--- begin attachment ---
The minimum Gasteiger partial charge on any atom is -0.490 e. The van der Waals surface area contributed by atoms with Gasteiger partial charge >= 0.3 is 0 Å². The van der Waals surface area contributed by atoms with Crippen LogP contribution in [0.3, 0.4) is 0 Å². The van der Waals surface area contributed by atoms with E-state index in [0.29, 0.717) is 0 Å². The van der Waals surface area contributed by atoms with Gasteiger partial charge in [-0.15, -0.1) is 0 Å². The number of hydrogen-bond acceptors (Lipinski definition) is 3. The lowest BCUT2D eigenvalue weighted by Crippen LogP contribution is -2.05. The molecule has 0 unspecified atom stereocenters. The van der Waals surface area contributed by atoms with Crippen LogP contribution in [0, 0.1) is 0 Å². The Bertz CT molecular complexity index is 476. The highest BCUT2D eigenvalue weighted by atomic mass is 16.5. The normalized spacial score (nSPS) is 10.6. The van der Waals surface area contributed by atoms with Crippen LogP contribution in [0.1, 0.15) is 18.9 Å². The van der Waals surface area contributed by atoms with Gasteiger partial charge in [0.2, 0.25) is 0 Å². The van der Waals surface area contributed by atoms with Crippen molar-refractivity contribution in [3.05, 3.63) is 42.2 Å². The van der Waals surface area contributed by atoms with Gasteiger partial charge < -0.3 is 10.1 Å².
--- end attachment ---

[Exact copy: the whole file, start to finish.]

The minimum Gasteiger partial charge on any atom is -0.490 e. The van der Waals surface area contributed by atoms with Gasteiger partial charge >= 0.3 is 0 Å². The van der Waals surface area contributed by atoms with Crippen LogP contribution in [0.3, 0.4) is 0 Å². The van der Waals surface area contributed by atoms with E-state index in [0.29, 0.717) is 0 Å². The van der Waals surface area contributed by atoms with Gasteiger partial charge in [-0.15, -0.1) is 0 Å². The number of hydrogen-bond acceptors (Lipinski definition) is 3. The lowest BCUT2D eigenvalue weighted by Crippen LogP contribution is -2.05. The molecule has 0 unspecified atom stereocenters. The van der Waals surface area contributed by atoms with Crippen LogP contribution in [0, 0.1) is 0 Å². The Bertz CT molecular complexity index is 476. The highest BCUT2D eigenvalue weighted by atomic mass is 16.5. The normalized spacial score (nSPS) is 10.6. The van der Waals surface area contributed by atoms with Crippen LogP contribution in [0.1, 0.15) is 18.9 Å². The van der Waals surface area contributed by atoms with Gasteiger partial charge in [0.2, 0.25) is 0 Å². The van der Waals surface area contributed by atoms with Crippen molar-refractivity contribution in [3.05, 3.63) is 42.2 Å². The van der Waals surface area contributed by atoms with Gasteiger partial charge < -0.3 is 10.1 Å².